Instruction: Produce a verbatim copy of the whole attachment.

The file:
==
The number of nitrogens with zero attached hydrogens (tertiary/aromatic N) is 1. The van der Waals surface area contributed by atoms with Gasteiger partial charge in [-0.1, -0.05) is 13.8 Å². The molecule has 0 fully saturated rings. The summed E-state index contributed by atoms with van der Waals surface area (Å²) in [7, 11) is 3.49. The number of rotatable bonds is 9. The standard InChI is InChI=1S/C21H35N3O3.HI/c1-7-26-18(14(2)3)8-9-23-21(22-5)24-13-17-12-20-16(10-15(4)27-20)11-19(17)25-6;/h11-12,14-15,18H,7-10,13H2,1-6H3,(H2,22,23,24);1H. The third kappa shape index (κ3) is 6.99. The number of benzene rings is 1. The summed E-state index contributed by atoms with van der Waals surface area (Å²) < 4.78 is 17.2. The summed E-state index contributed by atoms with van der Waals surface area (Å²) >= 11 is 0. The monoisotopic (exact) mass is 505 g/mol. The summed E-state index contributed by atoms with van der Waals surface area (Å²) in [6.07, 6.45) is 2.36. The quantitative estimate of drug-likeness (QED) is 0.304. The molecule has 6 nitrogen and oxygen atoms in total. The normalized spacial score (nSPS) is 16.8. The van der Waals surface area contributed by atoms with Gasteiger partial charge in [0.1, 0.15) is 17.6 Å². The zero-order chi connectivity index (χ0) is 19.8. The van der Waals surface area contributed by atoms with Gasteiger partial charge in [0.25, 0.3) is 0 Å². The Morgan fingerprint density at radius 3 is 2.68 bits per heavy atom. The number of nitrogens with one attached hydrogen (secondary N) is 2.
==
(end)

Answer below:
The number of nitrogens with zero attached hydrogens (tertiary/aromatic N) is 1. The van der Waals surface area contributed by atoms with Gasteiger partial charge in [-0.1, -0.05) is 13.8 Å². The molecule has 0 fully saturated rings. The summed E-state index contributed by atoms with van der Waals surface area (Å²) in [7, 11) is 3.49. The number of rotatable bonds is 9. The standard InChI is InChI=1S/C21H35N3O3.HI/c1-7-26-18(14(2)3)8-9-23-21(22-5)24-13-17-12-20-16(10-15(4)27-20)11-19(17)25-6;/h11-12,14-15,18H,7-10,13H2,1-6H3,(H2,22,23,24);1H. The third kappa shape index (κ3) is 6.99. The number of benzene rings is 1. The summed E-state index contributed by atoms with van der Waals surface area (Å²) < 4.78 is 17.2. The summed E-state index contributed by atoms with van der Waals surface area (Å²) >= 11 is 0. The monoisotopic (exact) mass is 505 g/mol. The summed E-state index contributed by atoms with van der Waals surface area (Å²) in [6.07, 6.45) is 2.36. The quantitative estimate of drug-likeness (QED) is 0.304. The molecule has 6 nitrogen and oxygen atoms in total. The normalized spacial score (nSPS) is 16.8. The van der Waals surface area contributed by atoms with Gasteiger partial charge in [0.1, 0.15) is 17.6 Å². The zero-order chi connectivity index (χ0) is 19.8. The van der Waals surface area contributed by atoms with Gasteiger partial charge in [0.25, 0.3) is 0 Å². The Morgan fingerprint density at radius 3 is 2.68 bits per heavy atom. The number of nitrogens with one attached hydrogen (secondary N) is 2.